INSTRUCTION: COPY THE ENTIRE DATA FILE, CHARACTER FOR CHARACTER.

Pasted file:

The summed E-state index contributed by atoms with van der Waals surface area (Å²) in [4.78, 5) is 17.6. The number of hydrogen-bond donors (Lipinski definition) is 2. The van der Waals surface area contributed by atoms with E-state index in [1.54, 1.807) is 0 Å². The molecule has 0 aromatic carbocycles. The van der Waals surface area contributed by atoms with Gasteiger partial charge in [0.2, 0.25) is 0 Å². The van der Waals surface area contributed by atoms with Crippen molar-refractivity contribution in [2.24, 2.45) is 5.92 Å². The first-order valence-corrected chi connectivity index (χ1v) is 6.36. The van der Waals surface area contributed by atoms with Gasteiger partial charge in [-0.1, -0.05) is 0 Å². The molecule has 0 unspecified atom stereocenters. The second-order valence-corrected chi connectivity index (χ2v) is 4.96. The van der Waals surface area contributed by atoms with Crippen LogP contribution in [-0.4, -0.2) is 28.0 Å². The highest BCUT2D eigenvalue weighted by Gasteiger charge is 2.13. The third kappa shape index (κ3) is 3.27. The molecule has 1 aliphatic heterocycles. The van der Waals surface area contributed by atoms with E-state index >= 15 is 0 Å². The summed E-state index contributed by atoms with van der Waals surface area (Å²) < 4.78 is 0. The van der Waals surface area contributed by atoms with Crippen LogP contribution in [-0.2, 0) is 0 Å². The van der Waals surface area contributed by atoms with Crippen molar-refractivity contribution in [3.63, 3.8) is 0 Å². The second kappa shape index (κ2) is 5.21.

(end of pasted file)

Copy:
The summed E-state index contributed by atoms with van der Waals surface area (Å²) in [4.78, 5) is 17.6. The number of hydrogen-bond donors (Lipinski definition) is 2. The van der Waals surface area contributed by atoms with E-state index in [1.54, 1.807) is 0 Å². The molecule has 0 aromatic carbocycles. The van der Waals surface area contributed by atoms with Gasteiger partial charge in [0.2, 0.25) is 0 Å². The van der Waals surface area contributed by atoms with Crippen molar-refractivity contribution in [2.24, 2.45) is 5.92 Å². The first-order valence-corrected chi connectivity index (χ1v) is 6.36. The van der Waals surface area contributed by atoms with Gasteiger partial charge in [-0.1, -0.05) is 0 Å². The molecule has 0 unspecified atom stereocenters. The second-order valence-corrected chi connectivity index (χ2v) is 4.96. The van der Waals surface area contributed by atoms with Crippen LogP contribution in [-0.4, -0.2) is 28.0 Å². The highest BCUT2D eigenvalue weighted by Gasteiger charge is 2.13. The third kappa shape index (κ3) is 3.27. The molecule has 1 aliphatic heterocycles. The van der Waals surface area contributed by atoms with E-state index >= 15 is 0 Å². The summed E-state index contributed by atoms with van der Waals surface area (Å²) < 4.78 is 0. The van der Waals surface area contributed by atoms with Crippen LogP contribution in [-0.2, 0) is 0 Å². The van der Waals surface area contributed by atoms with Crippen molar-refractivity contribution in [3.63, 3.8) is 0 Å². The second kappa shape index (κ2) is 5.21.